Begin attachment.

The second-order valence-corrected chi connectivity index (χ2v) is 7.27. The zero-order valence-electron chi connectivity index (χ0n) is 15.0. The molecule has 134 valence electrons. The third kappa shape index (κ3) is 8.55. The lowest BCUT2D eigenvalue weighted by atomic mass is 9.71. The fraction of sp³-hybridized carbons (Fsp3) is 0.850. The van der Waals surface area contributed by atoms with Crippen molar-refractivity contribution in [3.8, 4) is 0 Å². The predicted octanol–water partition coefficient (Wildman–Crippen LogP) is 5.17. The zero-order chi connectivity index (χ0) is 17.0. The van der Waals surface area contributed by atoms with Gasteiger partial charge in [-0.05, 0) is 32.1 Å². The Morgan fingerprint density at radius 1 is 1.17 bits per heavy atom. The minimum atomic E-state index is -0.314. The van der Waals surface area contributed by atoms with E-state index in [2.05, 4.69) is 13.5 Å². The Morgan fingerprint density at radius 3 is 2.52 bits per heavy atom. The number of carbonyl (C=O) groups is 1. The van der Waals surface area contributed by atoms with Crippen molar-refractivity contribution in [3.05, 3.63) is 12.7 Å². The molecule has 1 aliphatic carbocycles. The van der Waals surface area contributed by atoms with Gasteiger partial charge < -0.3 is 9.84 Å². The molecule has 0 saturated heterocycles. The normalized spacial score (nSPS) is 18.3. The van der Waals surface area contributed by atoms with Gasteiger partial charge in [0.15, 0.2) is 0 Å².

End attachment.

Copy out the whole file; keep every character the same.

The second-order valence-corrected chi connectivity index (χ2v) is 7.27. The zero-order valence-electron chi connectivity index (χ0n) is 15.0. The molecule has 134 valence electrons. The third kappa shape index (κ3) is 8.55. The lowest BCUT2D eigenvalue weighted by atomic mass is 9.71. The fraction of sp³-hybridized carbons (Fsp3) is 0.850. The van der Waals surface area contributed by atoms with Crippen molar-refractivity contribution in [3.8, 4) is 0 Å². The predicted octanol–water partition coefficient (Wildman–Crippen LogP) is 5.17. The zero-order chi connectivity index (χ0) is 17.0. The van der Waals surface area contributed by atoms with Gasteiger partial charge in [-0.05, 0) is 32.1 Å². The Morgan fingerprint density at radius 1 is 1.17 bits per heavy atom. The minimum atomic E-state index is -0.314. The van der Waals surface area contributed by atoms with E-state index in [2.05, 4.69) is 13.5 Å². The Morgan fingerprint density at radius 3 is 2.52 bits per heavy atom. The number of carbonyl (C=O) groups is 1. The van der Waals surface area contributed by atoms with Crippen molar-refractivity contribution in [3.05, 3.63) is 12.7 Å². The molecule has 1 aliphatic carbocycles. The van der Waals surface area contributed by atoms with Gasteiger partial charge < -0.3 is 9.84 Å². The molecule has 0 saturated heterocycles. The normalized spacial score (nSPS) is 18.3. The van der Waals surface area contributed by atoms with Gasteiger partial charge in [0.15, 0.2) is 0 Å².